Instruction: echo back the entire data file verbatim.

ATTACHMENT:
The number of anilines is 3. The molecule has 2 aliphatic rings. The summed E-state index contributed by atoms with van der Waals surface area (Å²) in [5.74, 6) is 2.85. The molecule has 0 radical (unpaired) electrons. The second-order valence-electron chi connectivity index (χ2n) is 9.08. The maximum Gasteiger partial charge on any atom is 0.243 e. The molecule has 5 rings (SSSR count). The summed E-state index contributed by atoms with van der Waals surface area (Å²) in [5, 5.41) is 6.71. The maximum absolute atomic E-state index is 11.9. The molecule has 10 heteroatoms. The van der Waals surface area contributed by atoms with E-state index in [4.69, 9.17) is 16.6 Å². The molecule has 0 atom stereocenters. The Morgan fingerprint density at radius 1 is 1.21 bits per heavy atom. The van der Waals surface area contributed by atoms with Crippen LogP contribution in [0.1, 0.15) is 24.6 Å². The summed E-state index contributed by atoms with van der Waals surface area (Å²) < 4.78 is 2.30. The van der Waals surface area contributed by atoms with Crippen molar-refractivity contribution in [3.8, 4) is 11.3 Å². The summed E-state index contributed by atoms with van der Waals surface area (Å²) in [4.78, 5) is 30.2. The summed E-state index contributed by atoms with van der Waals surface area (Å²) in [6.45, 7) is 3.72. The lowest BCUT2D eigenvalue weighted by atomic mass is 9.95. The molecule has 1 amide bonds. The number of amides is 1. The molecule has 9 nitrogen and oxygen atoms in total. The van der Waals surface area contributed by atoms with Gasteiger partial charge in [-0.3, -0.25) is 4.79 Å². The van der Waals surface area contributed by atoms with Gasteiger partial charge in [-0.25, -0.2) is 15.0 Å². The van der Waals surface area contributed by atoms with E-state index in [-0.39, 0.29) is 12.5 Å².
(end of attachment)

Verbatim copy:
The number of anilines is 3. The molecule has 2 aliphatic rings. The summed E-state index contributed by atoms with van der Waals surface area (Å²) in [5.74, 6) is 2.85. The molecule has 0 radical (unpaired) electrons. The second-order valence-electron chi connectivity index (χ2n) is 9.08. The maximum Gasteiger partial charge on any atom is 0.243 e. The molecule has 5 rings (SSSR count). The summed E-state index contributed by atoms with van der Waals surface area (Å²) in [5, 5.41) is 6.71. The maximum absolute atomic E-state index is 11.9. The molecule has 10 heteroatoms. The van der Waals surface area contributed by atoms with E-state index in [4.69, 9.17) is 16.6 Å². The molecule has 0 atom stereocenters. The Morgan fingerprint density at radius 1 is 1.21 bits per heavy atom. The van der Waals surface area contributed by atoms with Crippen LogP contribution in [0.1, 0.15) is 24.6 Å². The summed E-state index contributed by atoms with van der Waals surface area (Å²) < 4.78 is 2.30. The van der Waals surface area contributed by atoms with Crippen molar-refractivity contribution in [3.8, 4) is 11.3 Å². The summed E-state index contributed by atoms with van der Waals surface area (Å²) in [4.78, 5) is 30.2. The summed E-state index contributed by atoms with van der Waals surface area (Å²) in [6.45, 7) is 3.72. The lowest BCUT2D eigenvalue weighted by atomic mass is 9.95. The molecule has 1 amide bonds. The number of amides is 1. The molecule has 9 nitrogen and oxygen atoms in total. The van der Waals surface area contributed by atoms with Gasteiger partial charge in [-0.3, -0.25) is 4.79 Å². The van der Waals surface area contributed by atoms with Gasteiger partial charge in [-0.25, -0.2) is 15.0 Å². The van der Waals surface area contributed by atoms with E-state index in [-0.39, 0.29) is 12.5 Å².